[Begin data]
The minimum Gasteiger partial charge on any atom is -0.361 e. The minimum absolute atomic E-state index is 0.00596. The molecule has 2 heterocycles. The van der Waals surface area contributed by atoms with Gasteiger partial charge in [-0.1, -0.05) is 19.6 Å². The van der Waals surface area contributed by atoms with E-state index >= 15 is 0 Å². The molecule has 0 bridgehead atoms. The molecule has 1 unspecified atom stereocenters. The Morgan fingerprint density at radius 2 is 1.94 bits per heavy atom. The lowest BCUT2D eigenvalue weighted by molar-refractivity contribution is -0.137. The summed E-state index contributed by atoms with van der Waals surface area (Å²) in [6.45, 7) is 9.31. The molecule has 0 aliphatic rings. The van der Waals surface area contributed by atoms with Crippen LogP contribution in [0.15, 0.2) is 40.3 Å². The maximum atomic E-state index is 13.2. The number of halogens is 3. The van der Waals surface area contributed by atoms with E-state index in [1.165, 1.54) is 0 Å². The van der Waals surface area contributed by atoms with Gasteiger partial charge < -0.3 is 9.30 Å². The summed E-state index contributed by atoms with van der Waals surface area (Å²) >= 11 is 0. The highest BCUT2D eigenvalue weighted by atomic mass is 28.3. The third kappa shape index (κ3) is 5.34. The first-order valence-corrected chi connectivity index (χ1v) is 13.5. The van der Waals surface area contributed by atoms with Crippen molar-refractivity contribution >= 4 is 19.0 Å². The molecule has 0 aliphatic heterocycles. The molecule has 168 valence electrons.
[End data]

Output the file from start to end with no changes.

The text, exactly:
The minimum Gasteiger partial charge on any atom is -0.361 e. The minimum absolute atomic E-state index is 0.00596. The molecule has 2 heterocycles. The van der Waals surface area contributed by atoms with Gasteiger partial charge in [-0.1, -0.05) is 19.6 Å². The van der Waals surface area contributed by atoms with E-state index >= 15 is 0 Å². The molecule has 0 bridgehead atoms. The molecule has 1 unspecified atom stereocenters. The Morgan fingerprint density at radius 2 is 1.94 bits per heavy atom. The lowest BCUT2D eigenvalue weighted by molar-refractivity contribution is -0.137. The summed E-state index contributed by atoms with van der Waals surface area (Å²) in [6.45, 7) is 9.31. The molecule has 0 aliphatic rings. The van der Waals surface area contributed by atoms with Crippen LogP contribution in [0.15, 0.2) is 40.3 Å². The maximum atomic E-state index is 13.2. The number of halogens is 3. The van der Waals surface area contributed by atoms with E-state index in [1.165, 1.54) is 0 Å². The van der Waals surface area contributed by atoms with Gasteiger partial charge < -0.3 is 9.30 Å². The summed E-state index contributed by atoms with van der Waals surface area (Å²) >= 11 is 0. The highest BCUT2D eigenvalue weighted by atomic mass is 28.3. The third kappa shape index (κ3) is 5.34. The first-order valence-corrected chi connectivity index (χ1v) is 13.5. The van der Waals surface area contributed by atoms with Crippen molar-refractivity contribution >= 4 is 19.0 Å². The molecule has 0 aliphatic heterocycles. The molecule has 168 valence electrons.